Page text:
photography

Photography quotes
Photography
1.

It is not merely the likeness which is precious... but the association and the sense of nearness involved in the thing... the fact of the very shadow of the person lying there fixed forever! It is the very sanctification of portraits I think -- and it is not at all monstrous in me to say that I would rather have such a memorial of one I dearly loved, than the noblest Artist's work ever produced.

- Browning, Elizabeth Barrett
2.

NOVEL, n. A short story padded. A species of composition bearing the same relation to literature that the panorama bears to art. As it is too long to be read at a sitting the impressions made by its successive parts are successively effaced, as in the panorama. Unity, totality of effect, is impossible; for besides the few pages last read all that is carried in mind is the mere plot of what has gone before. To the romance the novel is what photography is to painting. Its distinguishing principle, probability, corresponds to the literal actuality of the photograph and puts it distinctly into the category of reporting; whereas the free wing of the romancer enables him to mount to such altitudes of imagination as he may be fitted to attain; and the first three essentials of the literary art are imagination, imagination and imagination. The art of writing novels, such as it was, is long dead everywhere except in Russia, where it is new. Peace to its ashes -- some of which have a large sale.

- Ambrose Bierce
3.

The painter constructs, the photographer discloses.

- Sontag, Susan
4.

That the outer man is a picture of the inner, and the face an expression and revelation of the whole character, is a presumption likely enough in itself, and therefore a safe one to go on; borne out as it is by the fact that people are always anxious to see anyone who has made himself famous. Photography offers the most complete satisfaction of our curiosity.

- Schopenhauer, Arthur
5.

Giving a camera to Diane Arbus is like putting a live grenade in the hands of a child.

- Mailer, Norman
6.

I paint what cannot be photographed, that which comes from the imagination or from dreams, or from an unconscious drive. I photograph the things that I do not wish to paint, the things which already have an existence.

- Ray, Man
7.

If I were just curious, it would be very hard to say to someone, I want to come to your house and have you talk to me and tell me the story of your life. I mean people are going to say, You're crazy. Plus they're going to keep mighty guarded. But the camera is a kind of license. A lot of people, they want to be paid that much attention and that's a reasonable kind of attention to be paid.

- Arbus, Diane
8.

Photography suits the temper of this age -- of active bodies and minds. It is a perfect medium for one whose mind is teeming with ideas, imagery, for a prolific worker who would be slowed down by painting or sculpting, for one who sees quickly and acts decisively, accurately.

- Weston, Edward
9.

A hundredth of a second here, a hundredth of a second there -- even if you put them end to end, they still only add up to one, two, perhaps three seconds, snatched from eternity.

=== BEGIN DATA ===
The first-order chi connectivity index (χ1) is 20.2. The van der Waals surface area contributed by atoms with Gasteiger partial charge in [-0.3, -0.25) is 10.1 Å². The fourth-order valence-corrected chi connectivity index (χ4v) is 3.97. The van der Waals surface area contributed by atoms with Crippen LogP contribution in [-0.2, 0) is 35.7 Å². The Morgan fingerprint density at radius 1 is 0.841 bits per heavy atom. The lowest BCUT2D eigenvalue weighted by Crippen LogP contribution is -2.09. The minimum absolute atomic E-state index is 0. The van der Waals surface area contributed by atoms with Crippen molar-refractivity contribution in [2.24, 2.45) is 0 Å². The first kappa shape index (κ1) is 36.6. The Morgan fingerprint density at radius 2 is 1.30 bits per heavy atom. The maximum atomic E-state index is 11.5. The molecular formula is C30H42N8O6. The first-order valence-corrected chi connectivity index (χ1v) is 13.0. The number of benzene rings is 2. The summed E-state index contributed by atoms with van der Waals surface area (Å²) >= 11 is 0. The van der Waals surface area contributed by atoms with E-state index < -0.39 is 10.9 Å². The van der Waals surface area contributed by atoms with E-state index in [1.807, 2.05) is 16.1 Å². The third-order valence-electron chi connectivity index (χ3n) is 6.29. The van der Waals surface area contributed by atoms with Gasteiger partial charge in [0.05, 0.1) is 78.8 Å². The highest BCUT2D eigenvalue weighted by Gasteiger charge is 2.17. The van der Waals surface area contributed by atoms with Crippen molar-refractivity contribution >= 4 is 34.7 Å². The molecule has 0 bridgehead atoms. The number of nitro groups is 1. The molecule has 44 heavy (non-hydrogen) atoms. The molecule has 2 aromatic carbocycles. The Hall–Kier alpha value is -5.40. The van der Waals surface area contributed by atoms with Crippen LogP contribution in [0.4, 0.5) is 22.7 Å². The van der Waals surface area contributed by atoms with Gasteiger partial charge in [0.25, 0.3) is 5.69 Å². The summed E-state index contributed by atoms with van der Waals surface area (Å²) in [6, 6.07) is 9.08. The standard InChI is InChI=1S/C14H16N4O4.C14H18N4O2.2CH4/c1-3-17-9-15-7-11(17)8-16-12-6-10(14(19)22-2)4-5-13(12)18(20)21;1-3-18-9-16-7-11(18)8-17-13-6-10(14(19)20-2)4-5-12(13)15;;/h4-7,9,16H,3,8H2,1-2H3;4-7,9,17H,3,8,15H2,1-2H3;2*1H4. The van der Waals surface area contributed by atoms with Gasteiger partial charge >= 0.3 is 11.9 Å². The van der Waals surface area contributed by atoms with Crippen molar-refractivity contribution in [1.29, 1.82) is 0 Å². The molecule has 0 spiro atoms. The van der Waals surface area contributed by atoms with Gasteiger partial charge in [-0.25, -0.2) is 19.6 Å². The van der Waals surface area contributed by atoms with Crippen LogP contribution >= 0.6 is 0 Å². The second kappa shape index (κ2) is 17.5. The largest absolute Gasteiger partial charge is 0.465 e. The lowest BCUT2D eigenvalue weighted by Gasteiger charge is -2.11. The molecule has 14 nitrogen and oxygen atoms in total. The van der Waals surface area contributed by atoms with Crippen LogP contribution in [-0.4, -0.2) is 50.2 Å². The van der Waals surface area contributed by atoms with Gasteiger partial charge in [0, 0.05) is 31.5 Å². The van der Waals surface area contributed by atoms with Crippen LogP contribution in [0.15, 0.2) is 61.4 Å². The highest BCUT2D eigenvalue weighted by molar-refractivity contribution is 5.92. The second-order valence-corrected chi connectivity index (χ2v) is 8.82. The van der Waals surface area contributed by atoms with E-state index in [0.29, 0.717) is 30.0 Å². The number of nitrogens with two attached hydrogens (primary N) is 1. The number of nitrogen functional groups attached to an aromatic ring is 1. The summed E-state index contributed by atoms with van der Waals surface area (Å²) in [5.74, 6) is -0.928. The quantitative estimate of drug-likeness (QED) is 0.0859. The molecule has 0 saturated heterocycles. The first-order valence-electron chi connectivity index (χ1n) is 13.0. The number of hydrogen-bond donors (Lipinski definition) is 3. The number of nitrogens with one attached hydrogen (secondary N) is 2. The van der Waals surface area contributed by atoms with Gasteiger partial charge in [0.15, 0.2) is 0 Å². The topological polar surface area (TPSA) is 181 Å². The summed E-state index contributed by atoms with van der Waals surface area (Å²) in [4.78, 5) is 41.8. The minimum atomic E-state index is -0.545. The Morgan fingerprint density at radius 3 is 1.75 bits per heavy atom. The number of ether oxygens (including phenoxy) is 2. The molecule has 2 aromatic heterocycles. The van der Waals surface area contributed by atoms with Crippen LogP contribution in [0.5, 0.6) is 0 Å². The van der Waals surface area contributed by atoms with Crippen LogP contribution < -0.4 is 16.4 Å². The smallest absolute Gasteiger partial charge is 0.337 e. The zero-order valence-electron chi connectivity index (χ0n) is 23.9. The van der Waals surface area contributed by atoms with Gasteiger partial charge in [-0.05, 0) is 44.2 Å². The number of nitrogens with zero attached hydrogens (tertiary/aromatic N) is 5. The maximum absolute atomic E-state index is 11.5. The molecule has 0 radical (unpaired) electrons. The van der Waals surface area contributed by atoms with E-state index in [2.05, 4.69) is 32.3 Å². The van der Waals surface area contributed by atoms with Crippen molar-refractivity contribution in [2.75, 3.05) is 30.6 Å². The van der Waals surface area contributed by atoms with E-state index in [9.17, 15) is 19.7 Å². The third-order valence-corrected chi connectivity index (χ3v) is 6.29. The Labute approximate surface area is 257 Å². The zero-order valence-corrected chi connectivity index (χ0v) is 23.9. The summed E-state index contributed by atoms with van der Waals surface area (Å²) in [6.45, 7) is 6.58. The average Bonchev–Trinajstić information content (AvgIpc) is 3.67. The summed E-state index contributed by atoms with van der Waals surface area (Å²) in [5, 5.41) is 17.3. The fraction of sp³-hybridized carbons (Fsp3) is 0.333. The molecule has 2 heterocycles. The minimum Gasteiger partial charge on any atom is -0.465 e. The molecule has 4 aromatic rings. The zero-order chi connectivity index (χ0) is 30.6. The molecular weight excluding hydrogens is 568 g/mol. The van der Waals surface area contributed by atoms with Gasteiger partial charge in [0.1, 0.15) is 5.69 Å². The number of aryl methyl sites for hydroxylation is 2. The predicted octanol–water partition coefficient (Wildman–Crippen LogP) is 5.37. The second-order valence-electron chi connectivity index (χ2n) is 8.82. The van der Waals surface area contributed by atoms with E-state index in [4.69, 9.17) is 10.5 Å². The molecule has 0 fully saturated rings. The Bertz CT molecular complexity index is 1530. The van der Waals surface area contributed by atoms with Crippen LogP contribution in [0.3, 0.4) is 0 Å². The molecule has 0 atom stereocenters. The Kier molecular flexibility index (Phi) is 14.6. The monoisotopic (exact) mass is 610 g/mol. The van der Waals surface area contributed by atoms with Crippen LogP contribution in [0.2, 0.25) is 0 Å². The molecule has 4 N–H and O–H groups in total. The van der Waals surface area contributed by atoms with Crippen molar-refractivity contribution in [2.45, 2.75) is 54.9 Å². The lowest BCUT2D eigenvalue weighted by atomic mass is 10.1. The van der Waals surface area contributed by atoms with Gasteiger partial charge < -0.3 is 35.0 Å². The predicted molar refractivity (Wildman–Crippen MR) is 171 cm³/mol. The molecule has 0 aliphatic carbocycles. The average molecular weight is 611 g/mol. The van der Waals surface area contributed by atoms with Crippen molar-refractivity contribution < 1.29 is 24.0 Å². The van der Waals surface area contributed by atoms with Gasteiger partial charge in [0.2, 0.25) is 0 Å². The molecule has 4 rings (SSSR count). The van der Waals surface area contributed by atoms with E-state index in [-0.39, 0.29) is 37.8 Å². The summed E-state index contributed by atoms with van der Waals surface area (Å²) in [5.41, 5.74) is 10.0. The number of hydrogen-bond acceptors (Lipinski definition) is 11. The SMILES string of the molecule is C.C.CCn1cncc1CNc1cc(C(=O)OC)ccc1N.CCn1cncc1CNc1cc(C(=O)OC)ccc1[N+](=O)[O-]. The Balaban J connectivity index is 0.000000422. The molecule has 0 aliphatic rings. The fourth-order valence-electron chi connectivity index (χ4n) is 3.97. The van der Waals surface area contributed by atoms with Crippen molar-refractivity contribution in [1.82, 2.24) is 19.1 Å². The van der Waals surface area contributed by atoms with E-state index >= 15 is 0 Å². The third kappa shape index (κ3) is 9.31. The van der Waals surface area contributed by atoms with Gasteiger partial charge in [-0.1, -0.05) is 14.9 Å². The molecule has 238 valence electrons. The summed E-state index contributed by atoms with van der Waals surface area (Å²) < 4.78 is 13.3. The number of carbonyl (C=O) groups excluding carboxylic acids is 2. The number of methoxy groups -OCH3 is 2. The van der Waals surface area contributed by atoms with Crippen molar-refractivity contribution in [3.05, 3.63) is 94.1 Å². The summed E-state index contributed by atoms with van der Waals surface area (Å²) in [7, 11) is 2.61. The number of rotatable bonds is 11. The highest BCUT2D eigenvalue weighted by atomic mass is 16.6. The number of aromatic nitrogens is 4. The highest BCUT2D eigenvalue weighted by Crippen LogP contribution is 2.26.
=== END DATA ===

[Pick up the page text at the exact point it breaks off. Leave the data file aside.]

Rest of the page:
- Doisneau, Robert
10.

I have no fear of photography as long as it cannot be used in heaven and in hell.

- Munch, Edvard
11.

Photographers never have much incentive to show the world as it is.

- Leith, William
12.

Most modern reproducers of life, even including the camera, really repudiate it. We gulp down evil, choke at good.

- Stevens, Wallace
13.

Photographers deal in things which are continually vanishing and when they have vanished there is no contrivance on earth which can make them come back again.

- Henri Cartier Bresson
14.

If photography is allowed to stand in for art in some of its functions it will soon supplant or corrupt it completely thanks to the natural support it will find in the stupidity of the multitude. It must return to its real task, which is to be the servant of the sciences and the arts, but the very humble servant, like printing and shorthand which have neither created nor supplanted literature.

- Baudelaire, Charles
15.

Most things in life are moments of pleasure and a lifetime of embarrassment; photography is a moment of embarrassment and a lifetime of pleasure.

- Benn, Tony
16.

We regard the photograph, the picture on our wall, as the object itself (the man, landscape, and so on) depicted there. This need not have been so. We could easily imagine people who did not have this relation to such pictures. Who, for example, would be repelled by photographs, because a face without color and even perhaps a face in reduced proportions struck them as inhuman.

- Wittgenstein, Ludwig
17.

No good is ever done to society by the pictorial representation of its diseases.

- Ruskin, John
18.

Blessed be the inventor of photography! I set him above even the inventor of chloroform! It has given more positive pleasure to poor suffering humanity than anything else that has cast up in my time or is like to -- this art by which even the poor can possess themselves of tolerable likenesses of their absent dear ones. And mustn't it be acting favorably on the morality of the country?

- Carlyle, Jane Welsh
19.

All photographs are there to remind us of what we forget. In this -- as in other ways -- they are the opposite of paintings. Paintings record what the painter remembers. Because each one of us forgets different things, a photo more than a painting may change its meaning according to who is looking at it.

- Berger, John
20.

Sometimes you can tell a large story with a tiny subject.

- Porter, Eliot


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